Additional shipping capacity is also expected to help reduce transportation costs in 2023 and ease supply chain problems. According to BIMCO, an association of ship owners and shipping agents, around 2.1 million TEUs will be added to the global shipping capacity in 2023, in comparison to around 1.0 million TEUs added in both 2021 and 2022. In turn, increased shipping capacity will help to cap the prices of water transport services and ease global trade.

A number of risks, including China’s zero-COVID policy, rising energy prices, and increased geopolitical risks, continue to cloud the swift recovery of global supply chains. Nevertheless, global supply and transportation networks are still expected to maintain an improving trajectory in 2023, despite the existing risks.

Scheduled Orderbook.pngSource: Euromonitor International from BIMCO

Production reshoring and tight labour markets to drive investment in digital tools

Despite the worsened economic outlook, companies are forecast to continue to accelerate their investments in digital tools in 2023. According to Euromonitor International’s Voice of the Industry: Digital survey, around 62% of companies globally plan to increase their investment in cloud computing over the next five years, while around 50% of companies plan to invest in Artificial Intelligence, Internet of Things and production automation tools.

Accelerated production reshoring is one of the trends driving faster investment in digital tools in the manufacturing sector. Manufacturing companies accelerated their production localisation and reshoring efforts after the outbreak of COVID-19, with rising geopolitical tensions emerging as an additional catalyst for production reshoring in 2023. For example, according to the Reshoring Initiative, a production reshoring advocacy group, 1,800 companies in the US alone are planning to reshore production. In turn, the rising need to improve the visibility and transparency of supply chains, as well as the need to compensate for higher production costs in developed economies, are supporting investments in production automation and digital tools.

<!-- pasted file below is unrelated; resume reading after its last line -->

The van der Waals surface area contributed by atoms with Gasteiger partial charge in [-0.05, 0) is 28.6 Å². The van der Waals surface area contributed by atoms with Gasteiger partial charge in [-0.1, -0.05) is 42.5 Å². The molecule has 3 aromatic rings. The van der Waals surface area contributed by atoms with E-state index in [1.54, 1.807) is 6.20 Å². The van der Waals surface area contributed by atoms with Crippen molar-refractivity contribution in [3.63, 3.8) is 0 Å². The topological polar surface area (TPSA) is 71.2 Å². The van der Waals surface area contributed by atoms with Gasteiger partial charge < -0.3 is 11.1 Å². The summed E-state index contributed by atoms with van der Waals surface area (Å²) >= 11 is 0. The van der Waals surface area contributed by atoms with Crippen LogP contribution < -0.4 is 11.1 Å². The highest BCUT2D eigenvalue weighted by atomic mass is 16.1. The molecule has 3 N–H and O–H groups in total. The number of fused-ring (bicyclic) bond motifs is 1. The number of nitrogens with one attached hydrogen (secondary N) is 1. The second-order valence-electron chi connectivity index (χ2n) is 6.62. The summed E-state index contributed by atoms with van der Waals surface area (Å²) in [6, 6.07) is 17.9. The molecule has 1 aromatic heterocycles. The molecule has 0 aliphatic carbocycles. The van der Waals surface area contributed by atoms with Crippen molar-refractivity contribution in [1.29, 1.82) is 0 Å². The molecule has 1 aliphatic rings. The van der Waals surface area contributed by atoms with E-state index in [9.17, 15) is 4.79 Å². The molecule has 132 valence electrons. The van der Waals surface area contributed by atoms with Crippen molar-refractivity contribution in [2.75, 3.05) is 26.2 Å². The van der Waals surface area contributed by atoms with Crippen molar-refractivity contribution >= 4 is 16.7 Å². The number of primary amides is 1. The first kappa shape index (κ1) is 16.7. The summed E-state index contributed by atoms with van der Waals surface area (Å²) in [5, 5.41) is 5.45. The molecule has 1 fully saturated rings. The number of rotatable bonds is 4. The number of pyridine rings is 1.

Tight labour markets is another factor that is expected to support investment growth in production automation tools in 2023. The recovery of industries that were heavily hurt by the COVID-19 pandemic, and structural labour market problems are creating challenges for companies as they are struggling to find workers. To partly solve the problem and compensate for rapid wage growth, companies are forecast to accelerate their investment in production automation tools in 2023. Because of the issue of ageing populations, investment in production automation is also likely to become a long-term trend. For example, in 2030 more than 40% of the population in Europe is forecast to be aged 50+ years, in turn shrinking the labour pool and adding to the existing labour market problems. Production automation in many cases could be the only viable option for companies to ensure productivity growth.
Planned Investments in the Next Five Years.pngSource: Euromonitor International's Voice of the Industry: Digital survey, November 2021

More information on the key economic trends in 2023 is available in our on-demand webinar, Global Economy 2023: What are the Key Recession Risks?